When seated, the Haste placed me comfortably forward over my pedals, which was awesome when granny-gearing up really steep grades. On mellow or long ascents, I could relax into a more upright position and pedal at an easier pace. I've ridden other enduro bikes that require a high minimum output to maintain momentum, so I appreciated the ability to knock out long climbs on the Haste without draining all my energy. Overall, the Haste was a competitive climber compared to other 160mm travel bikes. Considering the build kit we tested was not the lightest, you could easily swap out a few parts to drop the overall weight, which would likely yield some additional uphill performance.
Rear Suspension Performance
Eminent's AFS suspension design can be summed in one word: bottomless. With a 30% progressive leverage rate, finding a compression that would unsettle the Haste was near-impossible. The harder I pushed into holes or pulled further off jumps, the more the suspension matched my efforts, offering some of the best bottom-out control of any bike I've tested.
While the ending stroke support added peace of mind in really harsh situations, I spent most of my time around mid-travel. Since the Haste is progressive with a linear rate of change, the feel and support of the suspension remained consistent as I compressed deeper into the travel. Combining this sensation with the 15mm of rearward axle path, the Haste provided an incredibly smooth and controlled ride over rough terrain. The ability of the rear wheel to move back, up, and out of the way of compressions allowed the bike to glide over repetitive impacts while maintaining forward momentum.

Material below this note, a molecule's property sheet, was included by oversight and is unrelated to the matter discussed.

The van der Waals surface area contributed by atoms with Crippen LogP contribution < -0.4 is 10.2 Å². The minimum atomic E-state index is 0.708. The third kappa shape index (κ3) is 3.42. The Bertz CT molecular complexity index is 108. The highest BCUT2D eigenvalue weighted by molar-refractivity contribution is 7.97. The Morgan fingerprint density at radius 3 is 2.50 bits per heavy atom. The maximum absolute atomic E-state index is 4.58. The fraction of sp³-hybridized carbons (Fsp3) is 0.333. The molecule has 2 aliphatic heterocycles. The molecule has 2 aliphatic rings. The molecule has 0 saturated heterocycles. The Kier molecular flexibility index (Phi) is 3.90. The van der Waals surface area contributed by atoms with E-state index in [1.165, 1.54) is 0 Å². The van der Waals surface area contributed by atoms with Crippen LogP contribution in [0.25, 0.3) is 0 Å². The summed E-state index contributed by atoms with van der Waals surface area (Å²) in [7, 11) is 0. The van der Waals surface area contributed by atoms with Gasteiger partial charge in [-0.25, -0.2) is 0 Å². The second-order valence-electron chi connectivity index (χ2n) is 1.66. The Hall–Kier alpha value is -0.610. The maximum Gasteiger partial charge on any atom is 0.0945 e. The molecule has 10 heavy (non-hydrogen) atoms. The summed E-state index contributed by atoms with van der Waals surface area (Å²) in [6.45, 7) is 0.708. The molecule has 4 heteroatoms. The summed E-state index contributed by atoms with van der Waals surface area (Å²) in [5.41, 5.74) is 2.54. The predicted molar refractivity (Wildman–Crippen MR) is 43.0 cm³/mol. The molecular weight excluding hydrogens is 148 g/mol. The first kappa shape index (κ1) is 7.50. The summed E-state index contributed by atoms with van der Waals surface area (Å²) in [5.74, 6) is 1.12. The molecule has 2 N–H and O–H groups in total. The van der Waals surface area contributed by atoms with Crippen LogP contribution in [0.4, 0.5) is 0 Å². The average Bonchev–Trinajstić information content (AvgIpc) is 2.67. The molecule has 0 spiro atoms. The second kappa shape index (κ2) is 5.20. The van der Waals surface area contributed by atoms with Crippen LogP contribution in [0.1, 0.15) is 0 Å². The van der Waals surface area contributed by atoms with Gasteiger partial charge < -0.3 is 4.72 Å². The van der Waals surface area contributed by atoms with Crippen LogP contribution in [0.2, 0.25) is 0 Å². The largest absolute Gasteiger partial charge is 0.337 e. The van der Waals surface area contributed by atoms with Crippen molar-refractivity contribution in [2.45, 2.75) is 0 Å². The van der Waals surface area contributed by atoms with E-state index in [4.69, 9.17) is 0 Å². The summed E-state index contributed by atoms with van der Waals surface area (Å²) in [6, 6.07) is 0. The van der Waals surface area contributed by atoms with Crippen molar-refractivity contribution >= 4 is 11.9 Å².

When I tested the Drive, one of my favorite characteristics of the AFS design was the lack of pedal kickback. The same rang true on the Haste, as I could smash into compressions without thinking about keeping my feet glued to my pedals. Feedback was also mitigated by the Haste's low anti-rise and floating brake design, which truly allowed the suspension to move freely through compressions under braking forces.
Marzocchi Z1 Bomber Fork